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Saturday, October 23, 2021

Rubber Poised for Bull Market as China’s Recovery Boosts Demand

Rubber in Tokyo was set to enter a bull market as futures jumped to a three-month high on signs China’s economy is regaining strength, boosting demand for the commodity used in tires.

Rubber for delivery in January advanced as much as 3.2 percent to 278 yen a kilogram (2,817 a metric ton) on the Tokyo Commodity Exchange, a 22 percent gain from this year’s lowest close for a most-active contract of 227.2 yen reached June 26.

Rising prices may boost costs for Bridgestone Corp., Michelin & Cie. and Goodyear Tire & Rubber Co., the biggest tiremakers, and help farmers in Thailand after the economy in the largest producer nation entered recession. Chinese manufacturing expanded this month after shrinking the most in almost a year in July, while output from European factories and services companies improved.

“Rubber resumed a rally as optimism grew that Europe’s economy may solidify its recovery and the Chinese growth may be accelerating, leading to an expansion in demand,” saidKazuhiko Saito, chief analyst at broker Fujitomi Co. in Tokyo.

The commodity, which fell into a bear market on April 1, will enter bull territory if it settles above 272.6 yen. It traded at 277 yen at 12:03 p.m. in Tokyo.

China accounts for 33 percent of global demand and tires represent 70 percent of natural-rubber consumption in the country, according to estimates from the Qingdao International Rubber Exchange Market.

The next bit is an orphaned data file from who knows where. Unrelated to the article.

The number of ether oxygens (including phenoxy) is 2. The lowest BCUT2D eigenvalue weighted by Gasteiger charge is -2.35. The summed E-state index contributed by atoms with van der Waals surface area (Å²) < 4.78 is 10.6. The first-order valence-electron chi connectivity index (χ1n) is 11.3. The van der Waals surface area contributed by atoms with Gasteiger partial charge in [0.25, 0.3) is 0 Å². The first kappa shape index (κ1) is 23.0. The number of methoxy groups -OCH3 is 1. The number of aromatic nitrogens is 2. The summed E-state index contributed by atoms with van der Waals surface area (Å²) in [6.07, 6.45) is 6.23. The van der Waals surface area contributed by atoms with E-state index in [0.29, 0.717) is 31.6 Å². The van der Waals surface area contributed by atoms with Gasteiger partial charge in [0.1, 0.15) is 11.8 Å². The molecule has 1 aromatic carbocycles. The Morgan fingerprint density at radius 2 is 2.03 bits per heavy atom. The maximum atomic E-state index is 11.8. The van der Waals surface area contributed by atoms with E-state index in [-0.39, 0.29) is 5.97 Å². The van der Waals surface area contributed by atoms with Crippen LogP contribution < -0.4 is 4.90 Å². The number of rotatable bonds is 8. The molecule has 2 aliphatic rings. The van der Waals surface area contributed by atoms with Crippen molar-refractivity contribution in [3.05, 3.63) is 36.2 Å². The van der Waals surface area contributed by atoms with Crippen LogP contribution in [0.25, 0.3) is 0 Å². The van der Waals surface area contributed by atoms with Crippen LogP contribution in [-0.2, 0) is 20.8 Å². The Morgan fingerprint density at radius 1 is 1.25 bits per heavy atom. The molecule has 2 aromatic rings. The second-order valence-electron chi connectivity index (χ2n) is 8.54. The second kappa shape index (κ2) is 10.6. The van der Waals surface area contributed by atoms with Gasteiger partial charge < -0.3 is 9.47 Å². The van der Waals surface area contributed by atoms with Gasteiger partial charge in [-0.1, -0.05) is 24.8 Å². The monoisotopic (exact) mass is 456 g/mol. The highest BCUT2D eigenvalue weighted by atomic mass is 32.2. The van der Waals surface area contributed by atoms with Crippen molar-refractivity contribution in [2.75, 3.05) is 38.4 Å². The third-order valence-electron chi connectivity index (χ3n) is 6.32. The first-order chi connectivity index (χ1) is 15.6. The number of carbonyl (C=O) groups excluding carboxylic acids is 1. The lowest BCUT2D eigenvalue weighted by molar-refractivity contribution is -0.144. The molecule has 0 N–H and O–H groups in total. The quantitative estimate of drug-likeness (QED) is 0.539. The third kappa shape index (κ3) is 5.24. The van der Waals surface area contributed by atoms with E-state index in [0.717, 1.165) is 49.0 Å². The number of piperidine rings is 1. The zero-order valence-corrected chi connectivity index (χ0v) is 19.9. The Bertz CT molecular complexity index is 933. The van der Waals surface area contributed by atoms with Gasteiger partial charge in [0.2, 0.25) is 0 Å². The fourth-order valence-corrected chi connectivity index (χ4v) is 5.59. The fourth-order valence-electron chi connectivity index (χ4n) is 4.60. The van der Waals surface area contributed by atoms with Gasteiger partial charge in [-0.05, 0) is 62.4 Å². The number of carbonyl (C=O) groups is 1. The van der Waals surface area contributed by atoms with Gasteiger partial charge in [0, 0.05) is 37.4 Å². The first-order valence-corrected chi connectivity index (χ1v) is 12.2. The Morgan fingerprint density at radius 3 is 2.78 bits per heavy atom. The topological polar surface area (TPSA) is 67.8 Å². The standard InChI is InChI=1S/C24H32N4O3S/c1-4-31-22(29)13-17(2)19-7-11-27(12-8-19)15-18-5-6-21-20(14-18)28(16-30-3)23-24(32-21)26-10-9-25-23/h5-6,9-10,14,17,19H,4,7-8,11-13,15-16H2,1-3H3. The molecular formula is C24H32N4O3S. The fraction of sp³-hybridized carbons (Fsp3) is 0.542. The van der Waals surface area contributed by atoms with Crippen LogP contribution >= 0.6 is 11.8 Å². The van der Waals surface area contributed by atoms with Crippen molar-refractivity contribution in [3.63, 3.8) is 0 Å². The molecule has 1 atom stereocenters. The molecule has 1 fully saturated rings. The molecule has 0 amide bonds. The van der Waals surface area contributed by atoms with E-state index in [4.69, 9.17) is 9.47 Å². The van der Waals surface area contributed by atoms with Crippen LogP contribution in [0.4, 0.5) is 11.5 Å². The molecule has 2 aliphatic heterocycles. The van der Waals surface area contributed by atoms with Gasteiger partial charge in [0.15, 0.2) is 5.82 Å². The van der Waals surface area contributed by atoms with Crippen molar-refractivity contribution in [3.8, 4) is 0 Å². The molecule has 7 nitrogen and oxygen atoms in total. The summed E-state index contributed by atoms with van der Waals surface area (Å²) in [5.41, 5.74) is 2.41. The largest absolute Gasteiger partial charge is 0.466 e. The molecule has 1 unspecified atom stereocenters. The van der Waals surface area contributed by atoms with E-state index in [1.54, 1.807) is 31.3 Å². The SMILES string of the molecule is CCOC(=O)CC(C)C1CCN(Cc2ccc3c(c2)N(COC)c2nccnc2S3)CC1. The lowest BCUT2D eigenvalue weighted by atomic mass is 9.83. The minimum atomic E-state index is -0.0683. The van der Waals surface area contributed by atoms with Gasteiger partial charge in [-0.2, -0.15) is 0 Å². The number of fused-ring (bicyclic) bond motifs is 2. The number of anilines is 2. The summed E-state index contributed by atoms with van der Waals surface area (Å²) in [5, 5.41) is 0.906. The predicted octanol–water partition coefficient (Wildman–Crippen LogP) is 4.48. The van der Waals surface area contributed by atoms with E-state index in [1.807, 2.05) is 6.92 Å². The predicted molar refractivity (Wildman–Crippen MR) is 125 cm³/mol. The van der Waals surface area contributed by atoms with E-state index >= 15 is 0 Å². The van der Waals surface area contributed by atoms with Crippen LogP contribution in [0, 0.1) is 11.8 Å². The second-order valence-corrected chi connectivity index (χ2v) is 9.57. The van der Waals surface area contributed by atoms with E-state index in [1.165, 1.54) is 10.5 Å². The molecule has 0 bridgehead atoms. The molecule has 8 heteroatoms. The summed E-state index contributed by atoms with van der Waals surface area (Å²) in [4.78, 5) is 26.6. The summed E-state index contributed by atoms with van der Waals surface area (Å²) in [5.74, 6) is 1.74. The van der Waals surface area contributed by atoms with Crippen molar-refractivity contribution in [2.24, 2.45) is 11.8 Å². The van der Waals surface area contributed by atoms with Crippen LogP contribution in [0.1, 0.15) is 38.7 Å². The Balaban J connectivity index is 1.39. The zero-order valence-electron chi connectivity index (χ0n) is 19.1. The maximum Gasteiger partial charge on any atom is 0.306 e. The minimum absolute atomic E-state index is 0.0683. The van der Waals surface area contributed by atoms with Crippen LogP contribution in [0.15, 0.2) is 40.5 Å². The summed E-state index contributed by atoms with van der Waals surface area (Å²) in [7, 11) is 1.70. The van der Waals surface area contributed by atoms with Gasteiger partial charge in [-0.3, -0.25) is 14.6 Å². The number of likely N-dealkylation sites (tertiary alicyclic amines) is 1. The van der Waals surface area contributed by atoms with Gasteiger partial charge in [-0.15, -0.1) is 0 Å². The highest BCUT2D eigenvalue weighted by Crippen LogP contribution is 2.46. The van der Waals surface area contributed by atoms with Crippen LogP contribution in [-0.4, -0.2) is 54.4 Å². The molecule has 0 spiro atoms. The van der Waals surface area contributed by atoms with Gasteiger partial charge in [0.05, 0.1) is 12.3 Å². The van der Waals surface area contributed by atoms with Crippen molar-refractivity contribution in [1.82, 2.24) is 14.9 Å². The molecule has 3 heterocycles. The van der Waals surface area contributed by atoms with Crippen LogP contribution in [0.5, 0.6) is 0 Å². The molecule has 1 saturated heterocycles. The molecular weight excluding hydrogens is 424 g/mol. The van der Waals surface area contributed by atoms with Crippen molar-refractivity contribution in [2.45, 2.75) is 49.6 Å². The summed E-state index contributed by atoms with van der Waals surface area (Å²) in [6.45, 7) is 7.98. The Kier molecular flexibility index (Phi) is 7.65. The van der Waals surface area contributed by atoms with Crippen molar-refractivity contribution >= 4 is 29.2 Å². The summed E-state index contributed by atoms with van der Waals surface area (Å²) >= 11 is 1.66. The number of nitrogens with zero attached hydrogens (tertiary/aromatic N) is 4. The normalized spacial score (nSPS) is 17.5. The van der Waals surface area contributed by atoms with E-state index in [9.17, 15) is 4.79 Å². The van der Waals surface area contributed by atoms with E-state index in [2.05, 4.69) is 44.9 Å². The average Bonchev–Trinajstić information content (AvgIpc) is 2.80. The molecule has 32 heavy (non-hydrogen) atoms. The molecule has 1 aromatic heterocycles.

A preliminary purchasing managers index for China by HSBC Holdings Plc and Markit Economics rose to 50.1 from 47.7, exceeding all 16 estimates in a Bloomberg News survey. A reading above 50 indicates expansion.

China Manufacturing

Premier Li Keqiang rolled out measures to support growth fueled by domestic demand in the world’s second-biggest economy after a two-quarter slowdown.

Rubber futures also drew support from the foreign exchange market as Japan’s currency traded near a three-week low against the dollar amid speculation the Federal Reserve will reduce bond buying as early as next month while Japan’s central bank will maintain unprecedented stimulus.

Declines in the yen, which has depreciated 5.5 percent against the dollar since rubber fell into a bear market, boost the appeal of futures denominated in Japanese currency.

Rubber for delivery in January rose 1.9 percent to 20,675 yuan ($3,379) a ton on the Shanghai Futures Exchange. Thai rubber free-on-board added 0.3 percent to 82.95 baht ($2.60) a kilogram on Aug. 23, according to the Rubber Research Institute of Thailand.

Source: Bloomberg

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